Canadian Association of Journalists worried about editorial interference by management at CTV National News!– OnMyWay Mobile App User News

The Canadian Association of Journalists (CAJ) said it has concerns about journalistic freedom at CTV National News, the Bell-owned network’s nightly newscast that has been the focus of scrutiny following the departure of chief anchor Lisa LaFlamme.

A TV story about Dove’s “Keep the Grey” campaign that was scheduled to air on Wednesday didn’t run because management ordered the removal of images or video of LaFlamme, according to three CTV sources who spoke to CBC News on the condition they not be named because they weren’t authorized to discuss the issue publicly.

Dove said the campaign was launched in response to the widespread national conversation about grey hair and ageism in the workplace. The company didn’t directly reference LaFlamme, but many have tied the campaign to her ouster as chief anchor at CTV National News.

There were recent media reports her dismissal may have been tied to her decision to stop dyeing her hair during the pandemic. It’s a claim CTV’s parent company Bell Media strongly denies.

Sources said Richard Gray, the regional manager of the eastern region at Bell Media, was behind the decision to remove images or video of LaFlamme in the piece. Gray was recently appointed to replace Michael Melling as acting vice-president of news. The company announced Friday that Melling has gone on leave from the job.

“If this passes — and is allowed to pass — what happens the next time?” CAJ president Brent Jolly said in an interview with CBC News.

“At what point does the issue of editorial independence become questioned? This is not a legal issue. It’s an issue of shaping the focus and tenor of the story.”

A source at CTV said it’s not unusual for management to give feedback on stories, “but there was concern that journalistic and editorial independence was breached.”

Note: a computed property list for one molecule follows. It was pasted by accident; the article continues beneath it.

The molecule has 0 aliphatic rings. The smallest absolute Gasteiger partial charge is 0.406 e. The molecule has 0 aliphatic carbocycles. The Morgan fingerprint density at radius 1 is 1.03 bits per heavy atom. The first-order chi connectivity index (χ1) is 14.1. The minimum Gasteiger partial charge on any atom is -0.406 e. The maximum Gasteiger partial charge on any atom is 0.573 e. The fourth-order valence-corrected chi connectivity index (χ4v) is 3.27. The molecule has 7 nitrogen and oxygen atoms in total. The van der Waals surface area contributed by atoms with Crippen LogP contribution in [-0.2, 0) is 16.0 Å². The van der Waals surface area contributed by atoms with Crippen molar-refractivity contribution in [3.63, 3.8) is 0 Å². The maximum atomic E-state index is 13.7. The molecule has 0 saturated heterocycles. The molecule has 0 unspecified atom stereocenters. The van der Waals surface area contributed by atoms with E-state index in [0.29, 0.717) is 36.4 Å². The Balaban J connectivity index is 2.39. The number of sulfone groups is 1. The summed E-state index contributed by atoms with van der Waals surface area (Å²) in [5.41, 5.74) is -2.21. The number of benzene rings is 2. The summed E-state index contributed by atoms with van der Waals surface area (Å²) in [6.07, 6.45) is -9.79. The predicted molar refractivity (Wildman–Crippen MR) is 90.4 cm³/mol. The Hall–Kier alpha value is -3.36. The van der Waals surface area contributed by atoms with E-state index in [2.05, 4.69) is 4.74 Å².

In the end, the story did not air on television.

“The newsroom ultimately pushed back on these restrictions,” said Jolly.

Another source at CTV said employees discussed their editorial concerns at a team meeting attended by national editors, writers, producers and reporters on Thursday.

“It was very confusing. Up until that moment, Richard Gray had no dealings with the national show whatsoever,” they said.

“We felt as a group that our credibility was at risk because we were being prevented from reporting on an issue … that is newsworthy. It was the biggest news story in Canada. And we couldn’t report on it.”

They went on to say: “We felt muzzled and scared.”

But when more companies, like Wendy’s and Sports Illustrated, showed their support for LaFlamme by unveiling similar marketing campaigns, the story was again pitched by journalists at CTV.

This time, it aired with images and clips of LaFlamme and it was retweeted by many journalists at the company.

A Bell Media spokesperson said in a statement to CBC News on Friday that all editorial decisions, including on stories related to LaFlamme’s departure, have been made by CTV News editorial leaders.

“Bell Media and CTV News are committed to upholding the principles of journalistic independence and integrity under all circumstances and at all times, without exception,” the spokesperson said.

Jolly said CTV journalists approached his organization to help advocate on their behalf because they are not unionized and they felt unsupported.

“People are not able to speak out in the traditional way,” he said.

According to an internal memo from Bell Media released Friday, Melling, had decided to take a leave from his current role to spend time with his family.

The memo was signed by Bell Media senior vice-president Karine Moses. But in another statement released the same day, Bell president and CEO Mirko Bibic said Melling was on leave “pending the outcome of [a] workplace review.”

Melling faced a wave of criticism over LaFlamme’s abrupt dismissal from CTV, which raised allegations of sexism and ageism.

LaFlamme said she was “blindsided” when Bell Media ended her contract at CTV National News after more than 30 years. The company said the move was a “business decision” that will move the chief news anchor role in “a different direction.”

However, last week, Bell Media said LaFlamme’s firing would undergo an independent review.

In an introductory letter to Bibic, Bell’s board of directors and Bell president Wade Oosterman dated Aug. 22, human rights lawyer Paul Champ wrote his firm had been approached by a group of CTV News journalists who had serious concerns about LaFlamme’s dismissal and “the toxic work culture that has developed at CTV over the past eight months.”

“These well-respected journalists have concerns about denigrating comments and adverse treatment in the workplace, with intimidation and reprisal being a common response to any who question the decision-making or processes of the new vice-president of CTV News [Michael Melling].”


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